How the TaskRabbit Redesign Screws FreelancersBy Charlie Kasov July 24th, 2014
One time in college, a poetry professor casually told our workshop that from 1967 until 1973, adults could have casual sex whenever they wanted without consequence. Then she casually looked off into the distance, into what I knew was a specific memory of that intimate utopia. Then her facial muscles clenched slightly before relaxing, and I could tell she had silently chastened herself: Oh come on, Carolyn, you knew that wouldn’t last forever.
I bring up this story because it’s the perfect metaphor for how I feel about TaskRabbit. For four months, the micro-employment service gave me the freelancer’s equivalent of a consequence-free hookup, allowing me to shore up my income by building an Ikea desk or writing some online reviews without these small jobs getting in the way of my more substantial writing gigs.
Unfortunately, with the rollout of their slick, sleek, and spanking new app this summer, free love isn’t so free anymore.
However, just as people still had at least some sex after 1973—at least enough to create me, along with much of The Freelancer’s staff—I’ll continue to pick up work through the app, albeit far less frequently and with many more strings attached.
Here’s why the changes to TaskRabbit make it less worthwhile for freelancers who want to stay focused on other work.
I think TaskRabbit wants to date me. Scratch that, it thinks we’re in a long-term relationship. That’s the only way to explain why it’s okay flooding my phone with notifications I don’t care about. I could simply turn off notifications on my phone, but because of the new app’s features, doing so actually prevents me from picking up any work.
In the old app, people posting jobs described what they needed done and either set a price—”Quick Assign” tasks, in TaskRabbit jargon—or opened the task up to bidding. In the new app, however, TaskRabbit has done away with bidding completely, replacing it with a requirement that users set hourly rates for each type of gig they’re willing to do. Now, I have to wait for Task Posters to choose me.
The problem is, once chosen, I’m required to respond to that decision within 30 minutes or else the gig disappears. The only way to be notified is via the app, so I either have to turn on notifications or check the app compulsively. As most smartphone owners will agree, we don’t need another app to check compulsively. If I do turn on notifications, I get flooded with “rescue task” offers—tasks that others have passed on that are worth as little as a third of my asking price. The app doesn’t distinguish between being hired for a task and being asked to rescue one, and a few times, I’ve missed a hiring notification amid a deluge of rescue alerts.
TaskRabbit and the client now call the shots
When Taskers lost the ability to bid on jobs, we lost the ability to charge based on how annoying the Task Poster seemed like he or she would be to work for. All over the freelance world, that’s an important asset. When I write ad copy, the rate I quote often depends on how clearly the account managers convey what they want. Sure, a headache gig could lead to more billable hours, but a headache gig will also require time that could have been spent on easier or more fulfilling gigs.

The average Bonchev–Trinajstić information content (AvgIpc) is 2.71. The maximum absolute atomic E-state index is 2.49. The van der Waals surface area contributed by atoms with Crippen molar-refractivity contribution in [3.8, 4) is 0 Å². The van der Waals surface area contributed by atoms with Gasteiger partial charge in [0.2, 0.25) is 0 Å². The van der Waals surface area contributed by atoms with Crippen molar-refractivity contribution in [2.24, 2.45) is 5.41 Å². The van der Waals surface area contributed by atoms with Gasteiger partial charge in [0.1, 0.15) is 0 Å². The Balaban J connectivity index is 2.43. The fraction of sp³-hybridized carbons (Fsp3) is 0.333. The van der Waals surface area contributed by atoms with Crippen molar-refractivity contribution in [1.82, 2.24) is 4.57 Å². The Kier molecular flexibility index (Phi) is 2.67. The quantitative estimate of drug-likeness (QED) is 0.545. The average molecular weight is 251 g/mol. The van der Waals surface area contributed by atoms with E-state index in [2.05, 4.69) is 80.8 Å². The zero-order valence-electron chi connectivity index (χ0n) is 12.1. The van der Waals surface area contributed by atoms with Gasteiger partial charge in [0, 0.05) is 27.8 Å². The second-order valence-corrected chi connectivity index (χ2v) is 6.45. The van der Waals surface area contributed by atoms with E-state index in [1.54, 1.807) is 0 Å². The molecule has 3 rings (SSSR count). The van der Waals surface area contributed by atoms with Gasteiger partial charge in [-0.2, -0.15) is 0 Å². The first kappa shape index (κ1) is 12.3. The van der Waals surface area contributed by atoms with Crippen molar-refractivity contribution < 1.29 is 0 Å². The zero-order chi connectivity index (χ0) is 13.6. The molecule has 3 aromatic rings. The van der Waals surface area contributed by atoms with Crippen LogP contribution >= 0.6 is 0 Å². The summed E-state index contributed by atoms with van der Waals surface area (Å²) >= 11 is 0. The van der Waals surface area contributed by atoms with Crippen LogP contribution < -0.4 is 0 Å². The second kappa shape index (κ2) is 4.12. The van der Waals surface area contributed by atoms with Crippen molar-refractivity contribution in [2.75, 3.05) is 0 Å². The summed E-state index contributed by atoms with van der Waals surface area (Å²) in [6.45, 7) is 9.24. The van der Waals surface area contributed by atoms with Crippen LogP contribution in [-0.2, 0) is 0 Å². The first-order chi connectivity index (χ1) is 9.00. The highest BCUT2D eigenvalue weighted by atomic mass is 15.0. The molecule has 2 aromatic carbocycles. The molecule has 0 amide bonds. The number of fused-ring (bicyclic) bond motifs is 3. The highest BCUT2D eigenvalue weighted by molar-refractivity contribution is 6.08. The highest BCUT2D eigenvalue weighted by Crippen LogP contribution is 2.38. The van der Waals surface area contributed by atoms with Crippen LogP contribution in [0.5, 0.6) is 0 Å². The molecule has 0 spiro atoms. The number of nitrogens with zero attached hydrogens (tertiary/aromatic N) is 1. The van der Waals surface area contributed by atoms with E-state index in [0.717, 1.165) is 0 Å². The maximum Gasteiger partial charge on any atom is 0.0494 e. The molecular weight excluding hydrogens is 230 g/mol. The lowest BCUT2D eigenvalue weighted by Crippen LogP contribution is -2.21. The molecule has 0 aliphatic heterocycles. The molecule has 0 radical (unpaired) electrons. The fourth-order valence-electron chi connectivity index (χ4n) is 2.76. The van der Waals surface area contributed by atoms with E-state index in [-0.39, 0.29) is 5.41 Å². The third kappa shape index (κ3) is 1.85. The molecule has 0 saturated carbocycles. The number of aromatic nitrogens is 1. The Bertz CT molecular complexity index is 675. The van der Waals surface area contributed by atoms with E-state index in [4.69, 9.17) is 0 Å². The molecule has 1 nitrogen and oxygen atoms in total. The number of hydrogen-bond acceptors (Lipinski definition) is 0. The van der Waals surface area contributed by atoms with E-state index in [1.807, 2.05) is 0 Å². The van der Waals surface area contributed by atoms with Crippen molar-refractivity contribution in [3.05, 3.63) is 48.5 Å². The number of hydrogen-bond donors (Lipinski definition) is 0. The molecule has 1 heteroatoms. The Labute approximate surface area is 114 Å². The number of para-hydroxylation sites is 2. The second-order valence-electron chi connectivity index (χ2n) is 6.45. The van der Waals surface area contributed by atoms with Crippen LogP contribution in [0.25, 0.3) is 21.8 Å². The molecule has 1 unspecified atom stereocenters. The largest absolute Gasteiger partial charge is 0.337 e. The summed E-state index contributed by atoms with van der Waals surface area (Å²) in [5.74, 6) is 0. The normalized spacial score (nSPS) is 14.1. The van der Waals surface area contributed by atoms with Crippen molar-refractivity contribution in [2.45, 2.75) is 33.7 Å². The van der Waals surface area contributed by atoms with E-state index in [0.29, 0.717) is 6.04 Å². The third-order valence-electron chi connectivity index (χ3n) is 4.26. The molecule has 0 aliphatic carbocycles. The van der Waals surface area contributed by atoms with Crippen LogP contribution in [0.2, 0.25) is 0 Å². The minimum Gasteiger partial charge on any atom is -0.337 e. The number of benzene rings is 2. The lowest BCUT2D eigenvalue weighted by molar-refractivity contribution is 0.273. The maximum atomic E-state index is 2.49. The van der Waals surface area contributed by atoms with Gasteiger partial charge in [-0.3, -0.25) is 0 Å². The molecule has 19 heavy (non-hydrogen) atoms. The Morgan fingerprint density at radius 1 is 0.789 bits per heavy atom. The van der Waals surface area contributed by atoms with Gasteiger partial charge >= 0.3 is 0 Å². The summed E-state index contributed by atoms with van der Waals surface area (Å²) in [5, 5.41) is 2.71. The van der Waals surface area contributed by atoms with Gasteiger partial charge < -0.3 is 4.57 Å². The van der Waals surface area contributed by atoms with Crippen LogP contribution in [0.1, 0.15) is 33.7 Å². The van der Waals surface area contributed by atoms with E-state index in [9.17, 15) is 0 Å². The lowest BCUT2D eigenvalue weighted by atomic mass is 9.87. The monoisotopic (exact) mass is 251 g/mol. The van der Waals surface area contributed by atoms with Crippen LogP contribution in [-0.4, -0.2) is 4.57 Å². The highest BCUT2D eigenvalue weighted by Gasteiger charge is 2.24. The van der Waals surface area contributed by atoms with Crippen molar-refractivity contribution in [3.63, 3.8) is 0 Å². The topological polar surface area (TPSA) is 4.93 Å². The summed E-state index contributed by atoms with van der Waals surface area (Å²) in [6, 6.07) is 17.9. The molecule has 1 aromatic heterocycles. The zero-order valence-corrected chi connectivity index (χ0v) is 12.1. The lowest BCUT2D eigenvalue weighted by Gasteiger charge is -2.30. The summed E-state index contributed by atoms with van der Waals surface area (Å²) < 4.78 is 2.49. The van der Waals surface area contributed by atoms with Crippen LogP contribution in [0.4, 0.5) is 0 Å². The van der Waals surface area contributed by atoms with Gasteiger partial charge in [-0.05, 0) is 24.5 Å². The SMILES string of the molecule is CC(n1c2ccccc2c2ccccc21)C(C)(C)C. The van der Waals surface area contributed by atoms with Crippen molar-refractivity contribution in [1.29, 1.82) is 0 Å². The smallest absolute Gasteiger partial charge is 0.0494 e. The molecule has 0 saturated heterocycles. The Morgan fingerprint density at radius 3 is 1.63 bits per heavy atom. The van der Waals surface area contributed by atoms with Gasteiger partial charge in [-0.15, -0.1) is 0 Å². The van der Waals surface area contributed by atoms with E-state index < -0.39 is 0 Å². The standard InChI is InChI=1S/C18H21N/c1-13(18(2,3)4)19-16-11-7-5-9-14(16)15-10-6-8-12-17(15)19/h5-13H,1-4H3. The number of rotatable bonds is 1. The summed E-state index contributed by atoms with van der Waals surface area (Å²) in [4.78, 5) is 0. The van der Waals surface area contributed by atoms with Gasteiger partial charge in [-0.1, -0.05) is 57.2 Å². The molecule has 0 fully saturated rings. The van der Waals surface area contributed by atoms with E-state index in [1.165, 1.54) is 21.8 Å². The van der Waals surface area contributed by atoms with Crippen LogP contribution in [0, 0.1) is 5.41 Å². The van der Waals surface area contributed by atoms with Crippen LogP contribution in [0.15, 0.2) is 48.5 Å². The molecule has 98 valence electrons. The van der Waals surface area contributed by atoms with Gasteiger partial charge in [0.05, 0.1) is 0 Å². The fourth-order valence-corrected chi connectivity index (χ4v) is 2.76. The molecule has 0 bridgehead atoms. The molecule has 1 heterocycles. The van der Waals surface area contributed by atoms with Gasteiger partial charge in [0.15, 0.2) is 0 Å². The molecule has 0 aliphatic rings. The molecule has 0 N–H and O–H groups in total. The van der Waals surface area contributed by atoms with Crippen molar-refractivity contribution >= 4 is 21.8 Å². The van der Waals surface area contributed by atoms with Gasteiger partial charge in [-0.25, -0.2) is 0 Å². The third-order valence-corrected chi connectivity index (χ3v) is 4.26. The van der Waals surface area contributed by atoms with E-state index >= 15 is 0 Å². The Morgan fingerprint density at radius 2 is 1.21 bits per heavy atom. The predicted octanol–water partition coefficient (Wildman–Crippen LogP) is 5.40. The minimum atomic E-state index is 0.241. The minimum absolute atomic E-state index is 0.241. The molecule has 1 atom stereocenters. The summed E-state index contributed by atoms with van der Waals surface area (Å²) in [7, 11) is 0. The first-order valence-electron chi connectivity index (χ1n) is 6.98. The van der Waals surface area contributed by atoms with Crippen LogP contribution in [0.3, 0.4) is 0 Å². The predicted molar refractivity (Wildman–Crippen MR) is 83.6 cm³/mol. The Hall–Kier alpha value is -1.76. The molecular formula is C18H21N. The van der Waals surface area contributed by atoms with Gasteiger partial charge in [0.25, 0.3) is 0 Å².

In the old app, a Task Poster indicated when the task needed to be done, which was vital to any bid. Now, TaskRabbit wants to know my entire schedule, but it doesn’t know how to deal with such information like a mature adult.
For a given day, I’m now asked to indicate my availability in four-hour increments between 8 a.m. and 8 p.m. This demand is significantly problematic, since my schedule, like those of many freelancers, is always changing. If I finished an article before deadline, I might pop onto TaskRabbit to see if there was any work I could pick up. Now, I either have to know ahead of time that I’ll be available, or turn on that time slot and hope someone chooses me for last-minute work.
I have several other gripes with the new app, including seriously wonky functionality, slower payment times, and the elimination of an in-app gratuity option for Task Posters. Part of what made me love the old app so much was that I learned to game it in order to maximize income and minimize peeve, but even though the new app has problems, I’m still hoping TaskRabbit will fix it with future software updates.
Have impossibly high standards
That’s right, to use the new TaskRabbit successfully, you have to treat it like dating in your twenties: Only commit when it’s unquestionably worth it. TaskRabbit wants you to set fixed hourly rates? Jack them up ridiculously high and see who’s willing to pay. If anyone is, great. You’ve bagged yourself a hottie. You’ll still be flooded with rescue notifications, but more of them will be for prices you’d normally have no problem with. Yes, $30 per hour might feel like settling if you’ve sampled $50 per hour, but if $30 used to excite you, it’s still good for the occasional fling.Image by M P R